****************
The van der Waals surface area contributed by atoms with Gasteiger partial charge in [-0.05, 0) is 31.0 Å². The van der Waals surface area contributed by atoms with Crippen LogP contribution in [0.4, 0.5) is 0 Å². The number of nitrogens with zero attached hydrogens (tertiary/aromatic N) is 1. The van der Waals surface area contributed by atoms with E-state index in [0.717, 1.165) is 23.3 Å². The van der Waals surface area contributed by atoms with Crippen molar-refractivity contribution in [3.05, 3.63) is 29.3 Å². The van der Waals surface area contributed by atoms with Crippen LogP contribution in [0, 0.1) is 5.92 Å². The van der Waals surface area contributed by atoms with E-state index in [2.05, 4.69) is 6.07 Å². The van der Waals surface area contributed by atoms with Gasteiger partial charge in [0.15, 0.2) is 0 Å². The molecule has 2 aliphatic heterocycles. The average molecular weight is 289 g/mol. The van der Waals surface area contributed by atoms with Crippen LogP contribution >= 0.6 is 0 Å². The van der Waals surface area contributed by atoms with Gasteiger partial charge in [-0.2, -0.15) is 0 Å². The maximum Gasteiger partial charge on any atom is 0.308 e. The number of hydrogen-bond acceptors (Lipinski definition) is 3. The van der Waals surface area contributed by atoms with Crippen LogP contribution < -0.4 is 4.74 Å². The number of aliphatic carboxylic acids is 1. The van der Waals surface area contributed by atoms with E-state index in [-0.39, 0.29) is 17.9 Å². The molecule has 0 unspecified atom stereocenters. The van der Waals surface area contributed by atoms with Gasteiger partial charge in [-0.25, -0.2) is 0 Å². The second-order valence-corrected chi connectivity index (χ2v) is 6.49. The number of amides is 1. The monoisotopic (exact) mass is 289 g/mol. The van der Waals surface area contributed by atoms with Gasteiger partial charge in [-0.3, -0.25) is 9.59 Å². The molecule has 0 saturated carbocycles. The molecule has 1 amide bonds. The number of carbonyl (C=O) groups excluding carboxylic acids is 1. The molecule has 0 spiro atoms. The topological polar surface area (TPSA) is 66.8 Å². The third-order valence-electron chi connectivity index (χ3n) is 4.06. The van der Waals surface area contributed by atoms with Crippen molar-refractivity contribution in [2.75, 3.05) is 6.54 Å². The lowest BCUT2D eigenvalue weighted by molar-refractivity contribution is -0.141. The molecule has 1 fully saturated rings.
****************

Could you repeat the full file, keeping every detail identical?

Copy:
The van der Waals surface area contributed by atoms with Gasteiger partial charge in [-0.05, 0) is 31.0 Å². The van der Waals surface area contributed by atoms with Crippen LogP contribution in [0.4, 0.5) is 0 Å². The number of nitrogens with zero attached hydrogens (tertiary/aromatic N) is 1. The van der Waals surface area contributed by atoms with E-state index in [0.717, 1.165) is 23.3 Å². The van der Waals surface area contributed by atoms with Crippen molar-refractivity contribution in [3.05, 3.63) is 29.3 Å². The van der Waals surface area contributed by atoms with Crippen LogP contribution in [0, 0.1) is 5.92 Å². The van der Waals surface area contributed by atoms with E-state index in [2.05, 4.69) is 6.07 Å². The van der Waals surface area contributed by atoms with Gasteiger partial charge in [0.15, 0.2) is 0 Å². The molecule has 2 aliphatic heterocycles. The average molecular weight is 289 g/mol. The van der Waals surface area contributed by atoms with Crippen LogP contribution >= 0.6 is 0 Å². The van der Waals surface area contributed by atoms with Gasteiger partial charge in [-0.2, -0.15) is 0 Å². The maximum Gasteiger partial charge on any atom is 0.308 e. The number of hydrogen-bond acceptors (Lipinski definition) is 3. The van der Waals surface area contributed by atoms with Crippen LogP contribution < -0.4 is 4.74 Å². The number of aliphatic carboxylic acids is 1. The van der Waals surface area contributed by atoms with E-state index in [-0.39, 0.29) is 17.9 Å². The molecule has 0 unspecified atom stereocenters. The van der Waals surface area contributed by atoms with Gasteiger partial charge in [-0.25, -0.2) is 0 Å². The second-order valence-corrected chi connectivity index (χ2v) is 6.49. The number of amides is 1. The monoisotopic (exact) mass is 289 g/mol. The van der Waals surface area contributed by atoms with Gasteiger partial charge in [-0.3, -0.25) is 9.59 Å². The molecule has 0 saturated carbocycles. The molecule has 1 amide bonds. The number of carbonyl (C=O) groups excluding carboxylic acids is 1. The molecule has 0 spiro atoms. The topological polar surface area (TPSA) is 66.8 Å². The third-order valence-electron chi connectivity index (χ3n) is 4.06. The van der Waals surface area contributed by atoms with Crippen molar-refractivity contribution in [2.75, 3.05) is 6.54 Å². The lowest BCUT2D eigenvalue weighted by molar-refractivity contribution is -0.141. The molecule has 1 fully saturated rings.